Hi Jon! Thanks for your comments. Your encouragement for us to keep tabs on our egos is appreciated! In addition to the customer service skills you mention, cultural competence is also necessary. Understanding the cultural norms for interactions within the Deaf Community will guide our application of customer service skills. And right…we can never be all things to all people. We can however, bring the same intention to each and every interpreting assignment–to be fully present and engaged in the task at hand, to project a spirit of openness, respect, gratitude and accessibility, and to provide the most competent service… Read more »
Member
I have a quick comment and also a question. When we have new interpreters start their practicum with us, the first thing I tell them is,” remember, you are still a human being and not an interpreting robot”. It feels like that invisible robot mentality has been ingrained in them, and to interact on a personal level is hard to do. The second thing I tell them is,” pay just as much attention to how I interact with everyone involved, not just what signs I use” My question is this. You focused mainly on the interpreters interaction with the Deaf… Read more »
Member
Kitty LaFountain
Thanks Anna! When you wrote about observing interpreters that the Deaf community viewed as “… the most well respected practitioners”. I thought of Debbie Gunter, from Houston,TX (Sign Shares). Sadly Debbie passed away on 12/15/11 at the age of 58. I had the honor of meeting her and working for her company while I was living in Houston. My husband Wayne was receiving cancer treatments at M.D. Anderson Cancer Center. Debbie was so caring, thoughtful, loving, and found me work. I had so many restrictions: must be near my apt (I feared Houston’s traffic), must be during hours that my… Read more »
awitter
Member

You are so right Kitty! Debbie was well loved and respected…and will certainly be missed. Our hearts and thoughts go out to her family and the community there in Houston. Thanks for taking time to remember her important contributions to our field.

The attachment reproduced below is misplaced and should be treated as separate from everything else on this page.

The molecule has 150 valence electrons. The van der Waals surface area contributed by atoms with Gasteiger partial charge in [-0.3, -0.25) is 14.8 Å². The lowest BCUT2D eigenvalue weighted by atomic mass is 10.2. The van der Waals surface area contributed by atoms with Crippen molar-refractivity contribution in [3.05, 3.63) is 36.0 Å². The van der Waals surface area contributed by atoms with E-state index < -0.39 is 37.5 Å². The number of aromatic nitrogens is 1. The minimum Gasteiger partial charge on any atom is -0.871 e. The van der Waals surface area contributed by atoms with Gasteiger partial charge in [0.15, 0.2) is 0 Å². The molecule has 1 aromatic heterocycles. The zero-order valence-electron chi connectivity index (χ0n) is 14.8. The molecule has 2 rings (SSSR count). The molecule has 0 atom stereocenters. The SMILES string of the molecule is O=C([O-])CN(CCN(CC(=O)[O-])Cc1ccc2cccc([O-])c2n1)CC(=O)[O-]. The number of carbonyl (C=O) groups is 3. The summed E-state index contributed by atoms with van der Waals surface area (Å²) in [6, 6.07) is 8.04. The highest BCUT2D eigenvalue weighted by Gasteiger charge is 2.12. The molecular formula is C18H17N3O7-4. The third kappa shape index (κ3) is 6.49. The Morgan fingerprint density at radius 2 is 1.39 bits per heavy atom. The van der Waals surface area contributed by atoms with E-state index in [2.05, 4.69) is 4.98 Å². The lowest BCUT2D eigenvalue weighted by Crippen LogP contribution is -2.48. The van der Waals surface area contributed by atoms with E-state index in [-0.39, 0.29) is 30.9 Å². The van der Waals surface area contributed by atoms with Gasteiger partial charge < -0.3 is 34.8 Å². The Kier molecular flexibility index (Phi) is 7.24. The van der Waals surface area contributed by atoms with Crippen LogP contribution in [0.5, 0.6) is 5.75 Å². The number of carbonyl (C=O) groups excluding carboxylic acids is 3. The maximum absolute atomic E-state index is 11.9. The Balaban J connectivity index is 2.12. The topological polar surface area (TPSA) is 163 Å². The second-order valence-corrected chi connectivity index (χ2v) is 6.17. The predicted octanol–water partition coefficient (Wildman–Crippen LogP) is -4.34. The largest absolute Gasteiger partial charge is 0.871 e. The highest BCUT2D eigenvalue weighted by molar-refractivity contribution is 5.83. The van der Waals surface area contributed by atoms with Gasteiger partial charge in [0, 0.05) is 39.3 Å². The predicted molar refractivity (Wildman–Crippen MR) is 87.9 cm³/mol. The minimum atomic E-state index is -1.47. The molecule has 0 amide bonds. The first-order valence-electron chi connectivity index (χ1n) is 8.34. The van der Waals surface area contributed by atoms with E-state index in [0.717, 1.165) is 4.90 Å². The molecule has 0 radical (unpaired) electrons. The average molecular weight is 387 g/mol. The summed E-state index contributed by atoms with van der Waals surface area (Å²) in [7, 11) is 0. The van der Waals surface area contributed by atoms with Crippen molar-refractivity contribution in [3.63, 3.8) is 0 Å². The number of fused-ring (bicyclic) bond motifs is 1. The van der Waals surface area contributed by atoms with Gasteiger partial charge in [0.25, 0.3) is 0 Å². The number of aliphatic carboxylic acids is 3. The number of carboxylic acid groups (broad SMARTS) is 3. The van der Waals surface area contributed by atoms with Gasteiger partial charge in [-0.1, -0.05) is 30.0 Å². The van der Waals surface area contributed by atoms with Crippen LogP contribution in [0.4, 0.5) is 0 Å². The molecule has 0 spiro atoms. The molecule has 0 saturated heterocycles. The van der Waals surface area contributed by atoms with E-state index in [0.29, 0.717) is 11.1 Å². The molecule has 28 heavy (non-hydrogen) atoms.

Warmly,
Anna

awitter
Member
Hi Blake. So great to hear that you are focusing on both the technical and”soft” skills as part of the practicum experience. And, I agree, the interpreter as invisible/conduit/robot mentality is still prevalent–even in ways we as interpreters don’t recognize! I am reminded of an interaction with a highly competent interpreter who had a bit of a melt-down in the midst of an assignment and did nothing to stop and talk about it/straighten it out with either consumer. Later, when he and I discussed the incident, I asked him why he didn’t stop, negotiate some changes in his working conditions,… Read more »
Member
Medical interpreting in my area seems to consist of the great divide of interpreters who are way to personal and overly accessable, and interpreters who in reaction to that are not personable nor accessable no matter what the client’s communication needs. Thankfully, there are interpreters who maintain the discipline and balance of “interpreter presence” as defined in this wonderful article! Hospitals and interpreting agencies sometimes make the mistake of having no policy about this or establishing an overly rigid policy. It is a professional interpreter indeed who can navigate through this and “engage” in a balanced and effective way without… Read more »
awitter
Member
Meg- Thanks so much for sharing your experience. This approach to role implementation that is manifested by practitioners as either too rigid or too involved is symptomatic of our extreme philosophical differences. We still struggle to define who we are and what that looks like in terms of our actions and practices. We need more open discussion about these kind of differences. It is great that you can identify interpreters in your community who reflect the necessary balance–I hope they are in the majority! Your point about agency policies is an important one. I was talking with a colleague this… Read more »